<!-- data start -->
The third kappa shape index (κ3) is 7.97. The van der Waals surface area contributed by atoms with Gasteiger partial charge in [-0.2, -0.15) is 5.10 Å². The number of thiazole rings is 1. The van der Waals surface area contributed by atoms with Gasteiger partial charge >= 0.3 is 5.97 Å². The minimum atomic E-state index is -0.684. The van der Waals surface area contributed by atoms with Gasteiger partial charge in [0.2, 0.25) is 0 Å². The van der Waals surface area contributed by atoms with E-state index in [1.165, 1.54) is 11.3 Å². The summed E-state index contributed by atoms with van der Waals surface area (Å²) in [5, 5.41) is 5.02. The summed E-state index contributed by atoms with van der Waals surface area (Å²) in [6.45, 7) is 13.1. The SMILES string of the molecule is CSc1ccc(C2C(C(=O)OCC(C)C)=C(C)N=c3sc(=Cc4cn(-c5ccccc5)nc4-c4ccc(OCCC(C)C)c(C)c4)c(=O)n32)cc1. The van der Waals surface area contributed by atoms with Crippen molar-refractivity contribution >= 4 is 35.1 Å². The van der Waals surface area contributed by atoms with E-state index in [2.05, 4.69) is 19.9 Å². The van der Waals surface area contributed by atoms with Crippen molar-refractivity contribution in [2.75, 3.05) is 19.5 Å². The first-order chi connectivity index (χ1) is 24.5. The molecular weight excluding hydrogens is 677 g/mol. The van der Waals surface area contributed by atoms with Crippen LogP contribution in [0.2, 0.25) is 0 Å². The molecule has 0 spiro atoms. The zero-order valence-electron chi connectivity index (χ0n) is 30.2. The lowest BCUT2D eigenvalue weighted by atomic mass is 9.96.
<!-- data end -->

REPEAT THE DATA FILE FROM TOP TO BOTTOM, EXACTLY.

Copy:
The third kappa shape index (κ3) is 7.97. The van der Waals surface area contributed by atoms with Gasteiger partial charge in [-0.2, -0.15) is 5.10 Å². The number of thiazole rings is 1. The van der Waals surface area contributed by atoms with Gasteiger partial charge >= 0.3 is 5.97 Å². The minimum atomic E-state index is -0.684. The van der Waals surface area contributed by atoms with Gasteiger partial charge in [0.2, 0.25) is 0 Å². The van der Waals surface area contributed by atoms with E-state index in [1.165, 1.54) is 11.3 Å². The summed E-state index contributed by atoms with van der Waals surface area (Å²) in [5, 5.41) is 5.02. The summed E-state index contributed by atoms with van der Waals surface area (Å²) in [6.45, 7) is 13.1. The SMILES string of the molecule is CSc1ccc(C2C(C(=O)OCC(C)C)=C(C)N=c3sc(=Cc4cn(-c5ccccc5)nc4-c4ccc(OCCC(C)C)c(C)c4)c(=O)n32)cc1. The van der Waals surface area contributed by atoms with Crippen molar-refractivity contribution >= 4 is 35.1 Å². The van der Waals surface area contributed by atoms with E-state index in [2.05, 4.69) is 19.9 Å². The van der Waals surface area contributed by atoms with Crippen molar-refractivity contribution in [2.75, 3.05) is 19.5 Å². The first-order chi connectivity index (χ1) is 24.5. The molecular weight excluding hydrogens is 677 g/mol. The van der Waals surface area contributed by atoms with Crippen LogP contribution in [0.2, 0.25) is 0 Å². The molecule has 0 spiro atoms. The zero-order valence-electron chi connectivity index (χ0n) is 30.2. The lowest BCUT2D eigenvalue weighted by atomic mass is 9.96.